Whether you’re trying to lower your 40-Yard Dash time or gain another step on the cornerbacks in your league, it’s important to start your search for extra speed by developing the right mechanics. That’s why V.A.S.T. Training’s Sherman Armstrong slows his athletes down before unleashing them.
In the first week of speed camp, Armstrong focuses on drills in which athletes run very slowly to work on technique. In one of those drills, the Five-Yard Front-to-Back Sprint, athletes run forward and then backpedal between two cones placed five yards apart.
Athletes run through two sets at a very slow tempo, pausing at each cone so Armstrong can check their form. After the first two sets, they run two more at 50 to 75 percent of max speed with no pauses.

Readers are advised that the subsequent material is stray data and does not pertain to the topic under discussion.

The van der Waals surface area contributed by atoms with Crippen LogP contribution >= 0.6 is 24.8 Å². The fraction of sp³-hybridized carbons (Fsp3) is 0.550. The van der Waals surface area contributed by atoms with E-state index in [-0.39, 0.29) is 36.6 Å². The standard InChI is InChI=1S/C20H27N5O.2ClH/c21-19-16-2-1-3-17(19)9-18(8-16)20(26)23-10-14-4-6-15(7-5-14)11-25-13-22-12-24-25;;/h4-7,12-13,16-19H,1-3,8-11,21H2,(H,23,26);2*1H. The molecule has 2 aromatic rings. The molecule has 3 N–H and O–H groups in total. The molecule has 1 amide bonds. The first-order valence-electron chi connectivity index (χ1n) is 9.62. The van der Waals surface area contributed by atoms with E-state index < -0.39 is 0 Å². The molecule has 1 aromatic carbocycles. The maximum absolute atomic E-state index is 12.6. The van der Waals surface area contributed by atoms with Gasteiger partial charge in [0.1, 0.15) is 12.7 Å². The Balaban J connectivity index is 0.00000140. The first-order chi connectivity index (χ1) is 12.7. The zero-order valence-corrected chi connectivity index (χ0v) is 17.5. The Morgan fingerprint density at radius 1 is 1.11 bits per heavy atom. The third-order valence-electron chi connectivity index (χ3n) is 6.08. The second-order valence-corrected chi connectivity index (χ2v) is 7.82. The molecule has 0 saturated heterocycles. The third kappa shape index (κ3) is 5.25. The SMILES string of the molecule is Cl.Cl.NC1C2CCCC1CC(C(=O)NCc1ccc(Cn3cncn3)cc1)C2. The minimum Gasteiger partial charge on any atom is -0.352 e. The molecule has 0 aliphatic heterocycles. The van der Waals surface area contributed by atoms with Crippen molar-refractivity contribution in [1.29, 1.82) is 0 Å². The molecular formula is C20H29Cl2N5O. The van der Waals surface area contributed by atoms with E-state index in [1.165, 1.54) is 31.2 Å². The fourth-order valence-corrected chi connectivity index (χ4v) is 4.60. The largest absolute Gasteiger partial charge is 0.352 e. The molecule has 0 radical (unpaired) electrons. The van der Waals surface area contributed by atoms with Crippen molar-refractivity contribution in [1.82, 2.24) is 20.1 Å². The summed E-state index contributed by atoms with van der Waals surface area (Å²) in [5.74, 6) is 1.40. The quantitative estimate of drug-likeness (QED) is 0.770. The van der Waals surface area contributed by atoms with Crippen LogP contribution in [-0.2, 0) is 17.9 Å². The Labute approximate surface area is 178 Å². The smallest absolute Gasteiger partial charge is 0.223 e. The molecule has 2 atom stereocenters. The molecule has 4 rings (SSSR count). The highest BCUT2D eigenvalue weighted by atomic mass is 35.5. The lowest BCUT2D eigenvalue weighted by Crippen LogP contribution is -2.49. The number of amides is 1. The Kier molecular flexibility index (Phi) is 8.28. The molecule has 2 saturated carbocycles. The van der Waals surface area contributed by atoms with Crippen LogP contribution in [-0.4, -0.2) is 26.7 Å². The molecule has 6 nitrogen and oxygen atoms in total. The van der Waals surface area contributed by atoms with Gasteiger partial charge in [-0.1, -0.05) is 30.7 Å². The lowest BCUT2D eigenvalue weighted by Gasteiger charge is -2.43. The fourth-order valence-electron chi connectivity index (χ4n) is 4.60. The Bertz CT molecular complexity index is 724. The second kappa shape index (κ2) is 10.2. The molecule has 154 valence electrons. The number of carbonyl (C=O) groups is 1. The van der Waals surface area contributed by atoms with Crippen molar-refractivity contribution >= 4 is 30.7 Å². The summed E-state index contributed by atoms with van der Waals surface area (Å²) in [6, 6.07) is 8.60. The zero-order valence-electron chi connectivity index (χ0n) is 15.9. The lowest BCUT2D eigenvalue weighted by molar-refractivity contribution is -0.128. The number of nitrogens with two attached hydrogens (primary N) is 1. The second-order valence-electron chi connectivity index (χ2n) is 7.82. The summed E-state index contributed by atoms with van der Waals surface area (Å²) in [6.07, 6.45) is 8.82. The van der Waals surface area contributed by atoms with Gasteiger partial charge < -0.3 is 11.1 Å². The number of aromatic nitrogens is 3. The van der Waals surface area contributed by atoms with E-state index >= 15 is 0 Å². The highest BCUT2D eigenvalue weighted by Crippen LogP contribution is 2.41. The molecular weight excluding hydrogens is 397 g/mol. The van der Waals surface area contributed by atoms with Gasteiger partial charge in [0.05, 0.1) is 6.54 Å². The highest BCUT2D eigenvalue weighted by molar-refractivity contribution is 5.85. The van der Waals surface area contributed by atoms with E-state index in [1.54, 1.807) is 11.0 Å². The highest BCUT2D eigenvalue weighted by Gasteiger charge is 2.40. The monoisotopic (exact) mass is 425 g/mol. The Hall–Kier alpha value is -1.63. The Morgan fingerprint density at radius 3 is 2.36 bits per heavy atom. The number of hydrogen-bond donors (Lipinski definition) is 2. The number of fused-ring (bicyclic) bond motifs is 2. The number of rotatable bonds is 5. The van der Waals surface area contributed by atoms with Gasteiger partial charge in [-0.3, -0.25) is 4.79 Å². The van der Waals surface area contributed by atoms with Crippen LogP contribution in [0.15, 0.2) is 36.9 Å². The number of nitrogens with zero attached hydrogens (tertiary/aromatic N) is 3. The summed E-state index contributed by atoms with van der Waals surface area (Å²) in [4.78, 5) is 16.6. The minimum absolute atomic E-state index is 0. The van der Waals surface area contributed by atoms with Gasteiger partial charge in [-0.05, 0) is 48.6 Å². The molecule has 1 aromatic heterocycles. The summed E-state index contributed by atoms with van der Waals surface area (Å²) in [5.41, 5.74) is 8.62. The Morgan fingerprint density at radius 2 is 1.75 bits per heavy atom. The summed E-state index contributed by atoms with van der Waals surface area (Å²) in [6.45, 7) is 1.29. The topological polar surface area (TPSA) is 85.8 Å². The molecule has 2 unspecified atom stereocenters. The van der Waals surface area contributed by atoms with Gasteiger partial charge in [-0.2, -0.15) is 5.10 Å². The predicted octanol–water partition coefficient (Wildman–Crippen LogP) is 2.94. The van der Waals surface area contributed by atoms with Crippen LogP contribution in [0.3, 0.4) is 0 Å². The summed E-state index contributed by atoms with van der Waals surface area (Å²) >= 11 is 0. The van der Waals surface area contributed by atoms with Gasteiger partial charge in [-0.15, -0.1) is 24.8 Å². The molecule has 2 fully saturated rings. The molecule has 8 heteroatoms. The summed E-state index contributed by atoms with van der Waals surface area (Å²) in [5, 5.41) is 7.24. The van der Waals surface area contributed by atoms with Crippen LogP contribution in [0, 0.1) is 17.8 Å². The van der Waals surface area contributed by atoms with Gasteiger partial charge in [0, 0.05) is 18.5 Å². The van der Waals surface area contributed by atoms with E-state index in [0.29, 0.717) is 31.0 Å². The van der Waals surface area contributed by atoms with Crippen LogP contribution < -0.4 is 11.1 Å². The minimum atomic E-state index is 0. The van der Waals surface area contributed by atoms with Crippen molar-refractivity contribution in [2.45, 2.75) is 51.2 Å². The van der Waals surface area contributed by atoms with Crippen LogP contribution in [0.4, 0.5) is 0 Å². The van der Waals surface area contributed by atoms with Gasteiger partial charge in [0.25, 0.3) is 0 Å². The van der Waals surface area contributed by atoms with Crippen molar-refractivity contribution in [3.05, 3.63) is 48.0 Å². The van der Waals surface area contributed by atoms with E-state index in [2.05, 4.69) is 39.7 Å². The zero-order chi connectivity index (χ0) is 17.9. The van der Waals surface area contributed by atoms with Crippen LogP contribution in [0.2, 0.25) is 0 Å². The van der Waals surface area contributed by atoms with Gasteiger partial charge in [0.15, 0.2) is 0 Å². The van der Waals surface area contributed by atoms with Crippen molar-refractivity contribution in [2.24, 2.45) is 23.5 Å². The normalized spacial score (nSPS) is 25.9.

When you use this drill to develop your technique, have a coach make sure you’re:
- Squaring your shoulders and positioning them over your knees
- Locking your elbows at a 90-degree angle
- Keeping your knees over your ankles
- Striking the ground with the balls of your feet under your hips
Start running at full speed only after you’ve mastered the technique at a very slow pace. While it may seem counterintuitive, slowing down often holds the key to speeding up.
Find more running drills in our Speed Training section.